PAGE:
The reality is that with a lack of ash treatment facilities and interim storage capacities, most of the phosphorus in the ash is lost today. Looking at existing infrastructure, it looks promising if we partly substitute phosphate rock in commercial fertiliser production.

European fertiliser companies have already started to test the substitution potential of sewage sludge ash and other secondary sources, even on a large scale. However, the application is limited due to legal barriers for the integration of waste material and specific requirements from the operator's perspective. Desirable high phosphorus content in the ashes, iron and chlorine also turn out to be a limiting factors among others here.

Commercial progress

Comparable to that scenario is the wet chemical extraction and ion-exchange purification of low-grade phosphate rock and other raw materials developed by Belgium company, EcoPhos. This allows the production of high-grade phosphates.

Two facilities are currently in preparation: one demonstration plant in Varna, Bulgaria followed by a full-scale facility in Dunkerque, France. EcoPhos had just signed a contract in February 2015 with SNB and HVC, both Dutch mono-incinerators, to recycle phosphorus from 60,000 tons of sewage sludge ash. A similar route is intended by the German company Remondis Aqua with its TetraPhos technology, yielding high-grade phosphoric acid.

The first pilot unit is currently assembled in Hamburg and said to be quickly followed by a full-scale plant (20,000 to 25,000 tons ash/a) on the same site.

Looking at the Mephrec (metallurgical phosphorus recycling) process developed by German company Ingitec, thermal valorization and phosphorus recovery in one single step are not mutually exclusive. A pilot project is currently in preparation in the city of Nuremberg, Germany. If a municipality or region decides for a new mono-incineration, the integrated solution of mono-incinerator and ASH DEC recovery module provided by Outotec might be an elegant option as well.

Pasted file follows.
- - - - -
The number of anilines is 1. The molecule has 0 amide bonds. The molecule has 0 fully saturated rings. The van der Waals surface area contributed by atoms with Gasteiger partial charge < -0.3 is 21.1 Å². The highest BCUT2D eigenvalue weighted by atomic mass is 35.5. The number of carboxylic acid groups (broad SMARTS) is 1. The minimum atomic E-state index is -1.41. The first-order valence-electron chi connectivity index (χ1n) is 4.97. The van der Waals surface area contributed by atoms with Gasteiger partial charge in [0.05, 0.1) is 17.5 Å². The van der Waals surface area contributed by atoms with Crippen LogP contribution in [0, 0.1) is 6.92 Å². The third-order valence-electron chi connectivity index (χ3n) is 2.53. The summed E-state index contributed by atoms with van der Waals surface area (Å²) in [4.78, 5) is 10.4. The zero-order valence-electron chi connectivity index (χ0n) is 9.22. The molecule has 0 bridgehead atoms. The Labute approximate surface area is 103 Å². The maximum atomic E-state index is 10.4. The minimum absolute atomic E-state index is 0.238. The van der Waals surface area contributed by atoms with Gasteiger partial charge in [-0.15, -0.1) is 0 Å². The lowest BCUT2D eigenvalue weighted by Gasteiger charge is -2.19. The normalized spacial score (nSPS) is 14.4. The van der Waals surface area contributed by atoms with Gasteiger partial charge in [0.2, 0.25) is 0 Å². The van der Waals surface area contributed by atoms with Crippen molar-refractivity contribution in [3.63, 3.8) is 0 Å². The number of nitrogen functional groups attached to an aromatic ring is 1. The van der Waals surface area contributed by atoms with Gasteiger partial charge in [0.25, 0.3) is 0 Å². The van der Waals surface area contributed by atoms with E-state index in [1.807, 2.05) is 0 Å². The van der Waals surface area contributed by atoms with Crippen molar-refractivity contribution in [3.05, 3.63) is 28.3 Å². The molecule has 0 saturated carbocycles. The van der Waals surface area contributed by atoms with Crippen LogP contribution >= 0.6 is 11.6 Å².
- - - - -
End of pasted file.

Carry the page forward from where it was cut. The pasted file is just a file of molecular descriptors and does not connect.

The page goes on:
A focus should be put on bringing existing and feasible technologies to the market and not to increase the spectrum of technologies. The current legal framework and the low prices for raw materials have to be considered as market barriers.

At current price levels for phosphate rock and other raw materials, only legal requirements are likely to boost a wide-spread implementation of phosphorus recovery and recycling from the wastewater stream. Ideas for creating a level playing field for fertilisers have to materialise. This is regardless of whether they are made from fossil or secondary sources.

Otherwise, recovery and recycling technology will not be implemented in Europe if it is not providing benefits to its operators under current conditions. There is a lot of know-how waiting to be shared with huge potential to be creatively transformed into innovation. Think forward, act circular!

Dr. Christian Kabbe is from the Berlin Centre of Competence for Water, Germany. Email: